Dennis Jacobs

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Dennis Jacobs
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Current Court Information:
United States Court of Appeals for the Second Circuit
Title:   Judge
Position:   Seat #9
Station:   New York, NY
Service:
Appointed by:   George H.W. Bush
Active:   10/2/1992-Present
Chief:   10/1/2006-8/31/2013
Preceded by:   Wilfred Feinberg
Personal History
Born:   1944
Hometown:   New York, NY
Undergraduate:   Queens College CUNY, 1964
Law School:   New York University, 1973
Grad. School:   New York University, 1965

Dennis G. Jacobs is a federal appeals judge for the United States Court of Appeals for the Second Circuit in New York City. He joined the court in 1992 after being nominated by President George H.W. Bush. At the time of appointment, he was a private practice attorney. Jacobs served as the chief judge of the court from October 1, 2006 to August 31, 2013. Prior to his appointment, Jacobs was a private practice attorney in New York.[1]

Early life and education

Born in New York City, New York, in 1944, Jacobs graduated from Queens College, City University of New York with his bachelor's degree in 1964, and received both his Master's degree and Juris Doctor from New York University, in 1965 and 1973 respectively.[1] Jacobs was a lecturer in the English Department of Queens College, City University New York from 1967 until 1969.[2]

Professional career

Jacobs was a private practice attorney in the State of New York from 1973 to 1992.[1]

Judicial career

Second Circuit

On the recommendation of New York U.S. Senator Al D'Amato, Jacobs was nominated to the United States Court of Appeals for the Second Circuit by President George H.W. Bush on March 20, 1992, to a seat vacated by Wilfred Feinberg. Jacobs was confirmed by the Senate on September 29, 1992, and received commission on October 2, 1992.[3]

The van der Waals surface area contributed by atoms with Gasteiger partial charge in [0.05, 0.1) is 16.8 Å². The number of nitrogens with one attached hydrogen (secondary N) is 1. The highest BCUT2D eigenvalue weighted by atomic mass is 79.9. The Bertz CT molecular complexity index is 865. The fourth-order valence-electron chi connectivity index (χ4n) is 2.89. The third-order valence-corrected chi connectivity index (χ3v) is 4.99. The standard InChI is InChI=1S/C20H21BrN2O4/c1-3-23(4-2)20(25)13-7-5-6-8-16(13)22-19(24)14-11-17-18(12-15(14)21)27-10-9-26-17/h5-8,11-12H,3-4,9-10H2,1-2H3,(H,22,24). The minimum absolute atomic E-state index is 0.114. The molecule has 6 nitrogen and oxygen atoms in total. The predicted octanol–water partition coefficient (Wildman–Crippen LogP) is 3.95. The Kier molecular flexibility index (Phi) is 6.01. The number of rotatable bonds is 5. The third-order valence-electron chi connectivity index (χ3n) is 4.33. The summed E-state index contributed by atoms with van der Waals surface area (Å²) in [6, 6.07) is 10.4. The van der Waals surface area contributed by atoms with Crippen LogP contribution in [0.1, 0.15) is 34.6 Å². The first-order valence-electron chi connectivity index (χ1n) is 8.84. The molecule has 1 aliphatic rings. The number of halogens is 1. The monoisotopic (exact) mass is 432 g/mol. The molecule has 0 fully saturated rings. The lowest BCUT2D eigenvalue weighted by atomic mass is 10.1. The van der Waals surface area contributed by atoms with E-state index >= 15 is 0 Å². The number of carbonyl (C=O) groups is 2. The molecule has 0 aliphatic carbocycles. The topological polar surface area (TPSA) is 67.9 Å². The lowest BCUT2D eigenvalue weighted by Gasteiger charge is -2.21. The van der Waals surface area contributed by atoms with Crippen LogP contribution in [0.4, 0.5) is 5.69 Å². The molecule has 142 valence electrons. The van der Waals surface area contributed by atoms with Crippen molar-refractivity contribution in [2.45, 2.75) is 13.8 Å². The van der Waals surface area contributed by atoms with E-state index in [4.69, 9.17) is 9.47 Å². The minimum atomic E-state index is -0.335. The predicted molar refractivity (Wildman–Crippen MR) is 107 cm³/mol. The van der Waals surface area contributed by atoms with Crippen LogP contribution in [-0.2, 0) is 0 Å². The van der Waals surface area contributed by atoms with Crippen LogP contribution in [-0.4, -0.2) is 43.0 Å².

Notable cases

Hiram Monserrate case (2010)

     United States Court of Appeals for the Second Circuit (Monserrate v. New York State Senate, 599 F. 3d 148)

District Judge William Pauley denied a request by former New York State Senator Hiram Monserrate to stop a decision made by the New York Senate to expel him on February 9, 2010.[4]

Monserrate was expelled after being convicted of domestic violence towards his girlfriend which is considered a misdemeanor.[4]

The case was appealed to the Second Circuit Court of Appeals, but the appellate court judges, Gerard Lynch, Dennis Jacobs, and Jane Restani, ruled that the district court "did not abuse its discretion in determining that the Monserrate Appellants failed to establish a likelihood of success on the merits of any of the claims they press on appeal. We thus need not reach any of the other arguments advanced by the parties. For the foregoing reasons, we affirm the district court's denial of the preliminary injunction."[5]

Fed Reserve disclosure (2010)

     United States Court of Appeals for the Second Circuit (BLOOMBERG, LP v. BOARD OF GOVERNORS OF FED. RESERVE, 601 F. 3d 143)


Bloomberg News talking about their suit against the Fed.

On August 24, 2009, District Judge Loretta Preska ruled that the Federal Reserve must disclose the recipients of emergency loans and aid during the economic downturn.[6]

Bloomberg News took court action after the nation's central bank refused to comply with a Freedom of Information Act request. According to the network, Bloomberg News hoped that if it made public the recipients of bailout money, it would deter more bailout money from being handed out.[6]

As part of her order, Preska gave the Federal Reserve five days to hand over the documents. On August 28, 2009, Preska delayed her order requiring the Federal Reserve to disclose bailout recipients. Preska also allowed the Fed to file an appeal with the Second Circuit Court of Appeals.[7]

The case was subsequently argued in front of the Second Circuit Court of Appeals on January 11, 2010, and decided on March 19, 2010. The appellate court judges, Dennis Jacobs, Pierre Leval, and Peter Hall, upheld the decision reached by Preska.[8]

See also

External links

References

Federal judicial offices
Preceded by:
Wilfred Feinberg
Second Circuit
1992–present
Seat #9
Succeeded by:
NA